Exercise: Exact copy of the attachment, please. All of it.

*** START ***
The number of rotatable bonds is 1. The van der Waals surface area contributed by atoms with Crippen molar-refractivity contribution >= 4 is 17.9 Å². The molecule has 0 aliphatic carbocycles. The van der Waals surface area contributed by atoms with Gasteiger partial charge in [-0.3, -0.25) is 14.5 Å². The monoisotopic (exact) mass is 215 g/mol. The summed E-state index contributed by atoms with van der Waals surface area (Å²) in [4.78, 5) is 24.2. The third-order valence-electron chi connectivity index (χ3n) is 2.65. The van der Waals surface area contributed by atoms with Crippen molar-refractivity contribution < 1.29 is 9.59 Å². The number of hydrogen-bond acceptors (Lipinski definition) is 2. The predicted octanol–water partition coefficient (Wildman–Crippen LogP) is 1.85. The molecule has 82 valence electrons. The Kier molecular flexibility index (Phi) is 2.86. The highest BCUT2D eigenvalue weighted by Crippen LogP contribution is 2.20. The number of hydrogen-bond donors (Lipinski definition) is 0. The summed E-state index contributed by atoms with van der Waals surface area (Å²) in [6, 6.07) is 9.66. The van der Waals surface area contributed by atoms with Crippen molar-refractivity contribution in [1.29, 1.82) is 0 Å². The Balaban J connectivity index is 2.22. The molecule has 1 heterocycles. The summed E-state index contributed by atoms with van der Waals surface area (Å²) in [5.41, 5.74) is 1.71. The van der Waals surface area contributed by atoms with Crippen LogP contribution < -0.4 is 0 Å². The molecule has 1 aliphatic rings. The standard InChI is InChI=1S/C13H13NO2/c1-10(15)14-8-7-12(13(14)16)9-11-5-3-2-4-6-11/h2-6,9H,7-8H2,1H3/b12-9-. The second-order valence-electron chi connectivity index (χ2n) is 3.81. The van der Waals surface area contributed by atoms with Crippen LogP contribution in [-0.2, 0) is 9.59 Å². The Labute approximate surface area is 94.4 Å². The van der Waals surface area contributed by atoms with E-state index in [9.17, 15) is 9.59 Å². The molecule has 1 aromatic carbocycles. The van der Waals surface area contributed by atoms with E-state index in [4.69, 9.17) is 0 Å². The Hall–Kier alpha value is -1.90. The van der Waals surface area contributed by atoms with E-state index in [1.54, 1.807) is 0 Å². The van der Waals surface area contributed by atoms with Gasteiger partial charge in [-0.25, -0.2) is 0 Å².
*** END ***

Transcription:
The number of rotatable bonds is 1. The van der Waals surface area contributed by atoms with Crippen molar-refractivity contribution >= 4 is 17.9 Å². The molecule has 0 aliphatic carbocycles. The van der Waals surface area contributed by atoms with Gasteiger partial charge in [-0.3, -0.25) is 14.5 Å². The monoisotopic (exact) mass is 215 g/mol. The summed E-state index contributed by atoms with van der Waals surface area (Å²) in [4.78, 5) is 24.2. The third-order valence-electron chi connectivity index (χ3n) is 2.65. The van der Waals surface area contributed by atoms with Crippen molar-refractivity contribution < 1.29 is 9.59 Å². The number of hydrogen-bond acceptors (Lipinski definition) is 2. The predicted octanol–water partition coefficient (Wildman–Crippen LogP) is 1.85. The molecule has 82 valence electrons. The Kier molecular flexibility index (Phi) is 2.86. The highest BCUT2D eigenvalue weighted by Crippen LogP contribution is 2.20. The number of hydrogen-bond donors (Lipinski definition) is 0. The summed E-state index contributed by atoms with van der Waals surface area (Å²) in [6, 6.07) is 9.66. The van der Waals surface area contributed by atoms with Crippen molar-refractivity contribution in [1.29, 1.82) is 0 Å². The Balaban J connectivity index is 2.22. The molecule has 1 heterocycles. The summed E-state index contributed by atoms with van der Waals surface area (Å²) in [5.41, 5.74) is 1.71. The van der Waals surface area contributed by atoms with Crippen LogP contribution < -0.4 is 0 Å². The molecule has 1 aliphatic rings. The standard InChI is InChI=1S/C13H13NO2/c1-10(15)14-8-7-12(13(14)16)9-11-5-3-2-4-6-11/h2-6,9H,7-8H2,1H3/b12-9-. The second-order valence-electron chi connectivity index (χ2n) is 3.81. The van der Waals surface area contributed by atoms with Crippen LogP contribution in [-0.2, 0) is 9.59 Å². The Labute approximate surface area is 94.4 Å². The van der Waals surface area contributed by atoms with E-state index in [9.17, 15) is 9.59 Å². The molecule has 1 aromatic carbocycles. The van der Waals surface area contributed by atoms with E-state index in [4.69, 9.17) is 0 Å². The Hall–Kier alpha value is -1.90. The van der Waals surface area contributed by atoms with E-state index in [1.54, 1.807) is 0 Å². The van der Waals surface area contributed by atoms with Gasteiger partial charge in [-0.25, -0.2) is 0 Å².